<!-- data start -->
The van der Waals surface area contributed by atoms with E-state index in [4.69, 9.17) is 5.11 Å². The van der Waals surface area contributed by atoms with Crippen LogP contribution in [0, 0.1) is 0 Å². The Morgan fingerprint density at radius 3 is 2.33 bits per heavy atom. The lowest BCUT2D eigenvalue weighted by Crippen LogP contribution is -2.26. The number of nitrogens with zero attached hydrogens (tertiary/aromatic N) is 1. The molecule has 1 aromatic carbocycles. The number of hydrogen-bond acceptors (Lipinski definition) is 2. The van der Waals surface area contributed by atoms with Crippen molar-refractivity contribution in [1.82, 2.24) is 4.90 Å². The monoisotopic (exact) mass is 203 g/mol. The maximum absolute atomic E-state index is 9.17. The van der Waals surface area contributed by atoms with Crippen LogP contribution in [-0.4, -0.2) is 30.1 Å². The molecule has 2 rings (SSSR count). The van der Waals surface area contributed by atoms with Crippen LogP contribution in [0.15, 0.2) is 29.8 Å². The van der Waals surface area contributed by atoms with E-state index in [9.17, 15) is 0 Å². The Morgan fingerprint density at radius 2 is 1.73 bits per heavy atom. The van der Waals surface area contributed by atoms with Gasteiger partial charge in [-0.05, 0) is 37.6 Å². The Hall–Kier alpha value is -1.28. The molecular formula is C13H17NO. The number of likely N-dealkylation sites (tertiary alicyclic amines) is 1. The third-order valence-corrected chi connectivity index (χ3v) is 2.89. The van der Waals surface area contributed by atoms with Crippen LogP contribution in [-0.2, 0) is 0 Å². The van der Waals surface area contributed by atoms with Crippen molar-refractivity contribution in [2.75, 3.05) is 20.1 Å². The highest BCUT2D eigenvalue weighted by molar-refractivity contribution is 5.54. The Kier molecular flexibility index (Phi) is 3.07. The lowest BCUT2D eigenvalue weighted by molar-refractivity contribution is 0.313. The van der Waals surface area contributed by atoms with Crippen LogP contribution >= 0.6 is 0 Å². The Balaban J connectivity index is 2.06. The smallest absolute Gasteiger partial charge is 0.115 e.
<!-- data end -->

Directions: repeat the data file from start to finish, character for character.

The van der Waals surface area contributed by atoms with E-state index in [4.69, 9.17) is 5.11 Å². The van der Waals surface area contributed by atoms with Crippen LogP contribution in [0, 0.1) is 0 Å². The Morgan fingerprint density at radius 3 is 2.33 bits per heavy atom. The lowest BCUT2D eigenvalue weighted by Crippen LogP contribution is -2.26. The number of nitrogens with zero attached hydrogens (tertiary/aromatic N) is 1. The molecule has 1 aromatic carbocycles. The number of hydrogen-bond acceptors (Lipinski definition) is 2. The van der Waals surface area contributed by atoms with Crippen molar-refractivity contribution in [1.82, 2.24) is 4.90 Å². The monoisotopic (exact) mass is 203 g/mol. The maximum absolute atomic E-state index is 9.17. The van der Waals surface area contributed by atoms with Crippen LogP contribution in [-0.4, -0.2) is 30.1 Å². The molecule has 2 rings (SSSR count). The van der Waals surface area contributed by atoms with Crippen LogP contribution in [0.15, 0.2) is 29.8 Å². The van der Waals surface area contributed by atoms with E-state index in [9.17, 15) is 0 Å². The Morgan fingerprint density at radius 2 is 1.73 bits per heavy atom. The van der Waals surface area contributed by atoms with Gasteiger partial charge in [-0.05, 0) is 37.6 Å². The Hall–Kier alpha value is -1.28. The molecular formula is C13H17NO. The number of likely N-dealkylation sites (tertiary alicyclic amines) is 1. The third-order valence-corrected chi connectivity index (χ3v) is 2.89. The van der Waals surface area contributed by atoms with Crippen LogP contribution in [-0.2, 0) is 0 Å². The van der Waals surface area contributed by atoms with Crippen molar-refractivity contribution in [2.75, 3.05) is 20.1 Å². The highest BCUT2D eigenvalue weighted by molar-refractivity contribution is 5.54. The Kier molecular flexibility index (Phi) is 3.07. The lowest BCUT2D eigenvalue weighted by molar-refractivity contribution is 0.313. The van der Waals surface area contributed by atoms with Crippen LogP contribution >= 0.6 is 0 Å². The Balaban J connectivity index is 2.06. The smallest absolute Gasteiger partial charge is 0.115 e.